Literally no one besides those who participated in it have any idea what will happen in Sunday night’s Mad Men finale. While it’s been fun to speculate this week (for for the last several seasons), the truth is that we don’t know Matthew Weiner’s mind. You can pick apart the last seven seasons and make a prediction for any number of endings and realistically base them in the text of Weiner’s scripts.
But the truth is, we just don’t know, and the possibilities are wide open and endless. This is not like The Breaking Bad finale, where the biggest question was, “Will Walter White live or die?” Weiner has so much more to play with. He can jump ahead a month, a year, a decade, or more. He can go back and revisit Don Draper’s past some more. He can continue the stories of other characters, who many of us may assume are done with the series. It’s what makes the ending of Mad Men so thrilling: We genuinely have no idea.
But we can look to the pilot and make some educated guesses. After all, while the pilot didn’t predict the presumed endings for Betty, Pete, and Joan, it certainly informed their fates. And what conclusions can we draw about Peggy from the pilot?
Well, for one, I hope to God that Peggy’s story is not finished. Granted, there would some satisfaction in knowing that the last image of Peggy from Mad Men is of her strutting through the halls of McCann Erickson with a cigarette in her mouth while carrying a painting of an octopus going down on a woman.
However, based on the Mad Men pilot, there has to be more to Peggy’s story. After what Peggy went through in the opening episode, she deserves even more than redemption. She deserves revenge.
Let’s just take a brief moment to revisit what happened to Peggy in “Smoke Gets in their Eyes.”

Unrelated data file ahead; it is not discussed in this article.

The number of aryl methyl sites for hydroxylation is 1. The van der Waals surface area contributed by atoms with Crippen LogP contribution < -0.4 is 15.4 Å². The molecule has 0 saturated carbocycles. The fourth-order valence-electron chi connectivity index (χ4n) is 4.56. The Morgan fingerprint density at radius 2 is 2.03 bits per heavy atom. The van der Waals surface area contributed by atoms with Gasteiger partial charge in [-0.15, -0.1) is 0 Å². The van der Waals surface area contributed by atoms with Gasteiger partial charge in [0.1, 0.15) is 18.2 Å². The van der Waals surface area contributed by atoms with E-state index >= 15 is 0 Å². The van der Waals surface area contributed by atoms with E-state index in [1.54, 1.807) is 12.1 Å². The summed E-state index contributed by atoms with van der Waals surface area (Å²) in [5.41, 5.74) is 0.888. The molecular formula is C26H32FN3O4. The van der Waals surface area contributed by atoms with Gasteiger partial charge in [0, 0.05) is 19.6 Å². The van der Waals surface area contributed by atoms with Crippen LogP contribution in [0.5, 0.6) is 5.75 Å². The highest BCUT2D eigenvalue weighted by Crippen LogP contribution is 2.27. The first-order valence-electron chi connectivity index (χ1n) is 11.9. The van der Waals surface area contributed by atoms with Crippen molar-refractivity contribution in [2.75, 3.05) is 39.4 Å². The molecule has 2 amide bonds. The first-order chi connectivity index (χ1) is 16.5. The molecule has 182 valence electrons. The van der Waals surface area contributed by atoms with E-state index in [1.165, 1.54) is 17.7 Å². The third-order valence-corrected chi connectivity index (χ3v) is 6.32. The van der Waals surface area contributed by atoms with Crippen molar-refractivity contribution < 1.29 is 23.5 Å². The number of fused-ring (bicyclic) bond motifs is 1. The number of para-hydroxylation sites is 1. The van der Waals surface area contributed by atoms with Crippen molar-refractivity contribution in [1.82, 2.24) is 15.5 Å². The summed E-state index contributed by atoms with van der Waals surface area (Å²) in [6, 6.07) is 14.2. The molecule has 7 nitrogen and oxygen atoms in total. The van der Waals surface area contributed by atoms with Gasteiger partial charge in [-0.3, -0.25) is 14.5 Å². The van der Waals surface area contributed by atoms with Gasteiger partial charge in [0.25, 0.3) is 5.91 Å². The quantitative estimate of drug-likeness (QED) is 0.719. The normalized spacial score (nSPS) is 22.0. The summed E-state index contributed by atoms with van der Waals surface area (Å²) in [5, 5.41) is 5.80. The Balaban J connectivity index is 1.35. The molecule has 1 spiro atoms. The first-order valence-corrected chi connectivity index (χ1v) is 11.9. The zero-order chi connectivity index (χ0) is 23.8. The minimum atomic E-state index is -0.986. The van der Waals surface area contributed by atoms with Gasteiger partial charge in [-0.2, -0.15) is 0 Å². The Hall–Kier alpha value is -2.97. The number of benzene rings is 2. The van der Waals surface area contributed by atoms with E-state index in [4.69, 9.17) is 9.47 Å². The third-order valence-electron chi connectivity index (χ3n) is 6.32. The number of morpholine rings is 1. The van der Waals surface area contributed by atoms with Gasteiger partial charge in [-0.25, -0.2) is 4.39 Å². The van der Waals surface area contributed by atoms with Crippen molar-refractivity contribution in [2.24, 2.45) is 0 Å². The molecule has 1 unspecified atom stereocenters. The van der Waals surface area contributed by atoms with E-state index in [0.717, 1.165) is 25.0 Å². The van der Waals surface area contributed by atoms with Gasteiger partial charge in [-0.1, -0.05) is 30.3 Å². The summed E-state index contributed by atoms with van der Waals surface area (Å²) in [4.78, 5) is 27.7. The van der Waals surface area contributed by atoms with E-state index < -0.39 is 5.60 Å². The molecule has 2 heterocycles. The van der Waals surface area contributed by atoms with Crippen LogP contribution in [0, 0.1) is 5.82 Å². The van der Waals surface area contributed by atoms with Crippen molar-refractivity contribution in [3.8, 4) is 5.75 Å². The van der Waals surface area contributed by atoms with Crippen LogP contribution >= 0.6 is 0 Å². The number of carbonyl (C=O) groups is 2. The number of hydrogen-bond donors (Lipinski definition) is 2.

1. It was her first day of work as a secretary at Sterling Cooper. Before she even got into the office, Ken Cosgrove was sexually harassing her in the elevator.
2. Before she’d even sat down at her desk, Joan insulted the way she dressed, suggested that she work on her body, and insinuated that she’d need to sleep with her employers to get ahead. Peggy, naturally, took notes.
3. In her first interactions with Don and Pete, Pete insulted the way she dressed, sexually objectified her, and humiliated her in front of her new boss.
4. In the gynecologist’s office — where Joan sent her to get birth control — she was subjected to the doctor’s judgements. He basically called her a whore, telling her that if she “abuses” her birth control pills, he’d take her off of them. “Don’t think you have to go out and be the town pump just to get your money’s worth.”
5. Then, after being told repeatedly that she should sleep with her boss, she reluctantly made an advance on Don, and he rebuffed her and humiliated her. “I’m your boss, not your boyfriend.”
6. Peggy couldn’t even get some relief once she went home. After Pete got drunk and rejected at his bachelor party, he arrived at Peggy’s apartment and forced himself on her. Given what Peggy had been told all day, she must have felt like she had no choice but to allow him to do so.
Keep in mind that all of that happened to Peggy on her first day of work. So, I’m not going to be satisfied if the last image we see of Peggy is that of her walking through McCann Erickson like she owns the place. I want to see an end where Peggy actually does own the place. I want to see her take Don’s job as creative director. I want to be able to see her treat the men like they treated her in 1960, or at least, be in a position to do so.
Look, from what we’ve seen so far of the women of Mad Men, Joan got screwed out of her job by men, and Betty got screwed out of her life by the very products those men were paid to advertise. At least one woman on Mad Men deserves a happy ending. At least one woman deserves some justice. I’m not saying that Peggy should get the Kill Bill ending — this is not that kind of show — but I would love to see Peggy get the Mad Men equivalent of that.
If that means that Weiner has to jump ahead in time ten years, I’m okay with that. If Weiner needs to take it ahead 25 years, that’s okay, too (McCann Erickson didn’t name its first female executive creative director until 1994). Whatever ultimately happens in the finale, I dearly and truly hope that Peggy gets the opportunity to put those who treated her so badly in 1960 in their goddamn places. She played by the rules. She worked her ass off. She navigated the gender politics of the advertising world. She deserves more than Bert Cooper’s octopus painting. She deserves more than just being another face in the McCann Erickson crowd.
Whatever Weiner might have in mind, my perfect ending sees Peggy Olson forcing Jim Hobart out of his job, and though it would never happen in this series, I wouldn’t mind seeing her stub her cigarette out in his face, either.